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Reroute Connectors in PowerPoint 2013 for Windows

Learn how to reroute connectors automatically and manually within PowerPoint 2013 for Windows. These ideas can help if you don't like how existing connectors are presently routed.

Many times when you draw connectors between shapes, the connector may use the shortest path to link between two shapes. This might mean that your connector overlaps other shapes, text boxes, or any other object that is positioned between the connected objects. You might have another reason to use a longer connector between two shapes as well. Whatever your reason may be, the good news is that you can easily reroute your connectors, either automatically or manually.

When you use the automatic options, the connector always links between two shapes using the shortest route. For longer paths, you will have to use the manual options. You will learn about both these options in PowerPoint 2013 for Windows on this page.

Reroute Connectors Automatically

To fix the connector routing automatically, just carefully right-click on the connector to bring up the contextual menu that you see in Figure 1. Choose the Reroute Connectors option (highlighted in red within Figure 1).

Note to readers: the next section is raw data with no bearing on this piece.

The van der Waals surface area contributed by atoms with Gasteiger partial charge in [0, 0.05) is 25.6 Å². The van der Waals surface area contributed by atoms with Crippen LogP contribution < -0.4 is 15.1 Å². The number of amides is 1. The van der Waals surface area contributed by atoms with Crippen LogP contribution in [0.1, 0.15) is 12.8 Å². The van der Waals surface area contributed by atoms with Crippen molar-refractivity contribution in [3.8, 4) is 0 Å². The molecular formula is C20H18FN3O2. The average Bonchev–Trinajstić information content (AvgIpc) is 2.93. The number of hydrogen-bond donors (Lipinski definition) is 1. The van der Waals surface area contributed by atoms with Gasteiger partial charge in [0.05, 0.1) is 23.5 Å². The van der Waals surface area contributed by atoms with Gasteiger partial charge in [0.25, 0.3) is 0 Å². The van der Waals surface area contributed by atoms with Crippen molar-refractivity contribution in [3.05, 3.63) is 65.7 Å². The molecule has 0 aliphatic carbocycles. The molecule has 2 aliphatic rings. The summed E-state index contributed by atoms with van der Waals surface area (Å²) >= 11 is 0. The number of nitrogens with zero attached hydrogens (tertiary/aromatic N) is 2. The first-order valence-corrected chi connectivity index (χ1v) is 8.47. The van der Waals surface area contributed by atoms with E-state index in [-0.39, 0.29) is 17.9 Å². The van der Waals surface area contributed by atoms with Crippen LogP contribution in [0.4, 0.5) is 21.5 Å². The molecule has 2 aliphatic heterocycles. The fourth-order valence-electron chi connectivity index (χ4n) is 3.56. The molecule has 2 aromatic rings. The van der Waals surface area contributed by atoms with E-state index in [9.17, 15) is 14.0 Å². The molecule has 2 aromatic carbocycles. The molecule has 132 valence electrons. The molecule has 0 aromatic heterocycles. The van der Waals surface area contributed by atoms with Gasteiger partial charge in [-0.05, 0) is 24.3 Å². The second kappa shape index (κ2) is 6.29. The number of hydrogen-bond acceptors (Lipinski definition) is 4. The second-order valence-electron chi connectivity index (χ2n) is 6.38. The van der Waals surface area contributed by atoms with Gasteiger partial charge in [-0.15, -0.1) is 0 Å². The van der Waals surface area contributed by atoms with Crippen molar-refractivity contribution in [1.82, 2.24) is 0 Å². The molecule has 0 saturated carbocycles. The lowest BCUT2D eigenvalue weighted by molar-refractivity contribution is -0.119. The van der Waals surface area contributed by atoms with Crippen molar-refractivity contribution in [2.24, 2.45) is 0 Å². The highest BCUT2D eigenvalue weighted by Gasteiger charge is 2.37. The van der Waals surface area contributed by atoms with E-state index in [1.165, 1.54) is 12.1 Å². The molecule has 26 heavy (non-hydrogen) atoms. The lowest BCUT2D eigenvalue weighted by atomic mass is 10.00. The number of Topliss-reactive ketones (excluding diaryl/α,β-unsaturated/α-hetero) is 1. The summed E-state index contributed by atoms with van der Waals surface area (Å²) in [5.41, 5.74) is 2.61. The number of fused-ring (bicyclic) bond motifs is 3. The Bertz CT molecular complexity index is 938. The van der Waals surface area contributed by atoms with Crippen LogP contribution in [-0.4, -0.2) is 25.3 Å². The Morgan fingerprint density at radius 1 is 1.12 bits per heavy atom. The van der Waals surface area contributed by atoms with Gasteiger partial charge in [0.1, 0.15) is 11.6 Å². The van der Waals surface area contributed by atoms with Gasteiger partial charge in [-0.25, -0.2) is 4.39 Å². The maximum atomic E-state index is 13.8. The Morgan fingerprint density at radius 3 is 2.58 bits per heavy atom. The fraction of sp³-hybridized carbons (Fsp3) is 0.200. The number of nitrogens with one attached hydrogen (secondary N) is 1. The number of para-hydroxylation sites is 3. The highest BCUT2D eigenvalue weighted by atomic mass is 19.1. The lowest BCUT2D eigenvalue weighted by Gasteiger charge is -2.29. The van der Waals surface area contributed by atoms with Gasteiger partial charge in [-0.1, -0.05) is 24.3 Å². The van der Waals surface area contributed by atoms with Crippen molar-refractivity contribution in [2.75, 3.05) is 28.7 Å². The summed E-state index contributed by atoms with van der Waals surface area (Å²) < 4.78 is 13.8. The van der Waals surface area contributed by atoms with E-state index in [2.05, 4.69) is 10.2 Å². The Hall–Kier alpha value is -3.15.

Figure 1: Reroute Connectors option

This will reroute the connector to the closest points between the shapes (see Figure 2).

Figure 2: Automatically reroute your connector between two shapes

Reroute Connectors Manually

To reroute connectors manually, you first need to select just the connector (not the shapes that it links). You will find one or more yellow squares on the connector, as shown in Figure 3 below.

Figure 3: Some connectors may have more than one yellow squares

Tip: Don't see any yellow squares on selected connectors? Yellow squares show up only on elbow and curved connectors, and not on straight connectors. Look at our Connector Types tutorial to learn about different types of connectors.

What's so special about these yellow squares? They have special attributes to reroute the connector (learn about yellow squares for shapes). Pulling them around lets you change the length and shape of your connector. Look at the example towards the left in Figure 4, and compare it to the example on the right. The difference in the connector's orientation was achieved by pulling the yellow square on the connector towards the first shape.

Figure 4: Dragging squares reorients the connector

Here are some guidelines on using the yellow squares to reroute connectors:

  • For elbow connectors, the yellow square allows you to change the location of any branch of the elbow.
  • For curve connectors, the yellow square allows you to change the curvature of the connector.
  • Straight connectors need no manipulation, so they don't have any yellow squares.
Tip: If you end up with a straight connector that you want to reorient, just change it to another connector type, and then reroute as required.

See Also:

Reroute Connectors in PowerPoint 2011 for Mac
Reroute Connectors in PowerPoint 2010 for Windows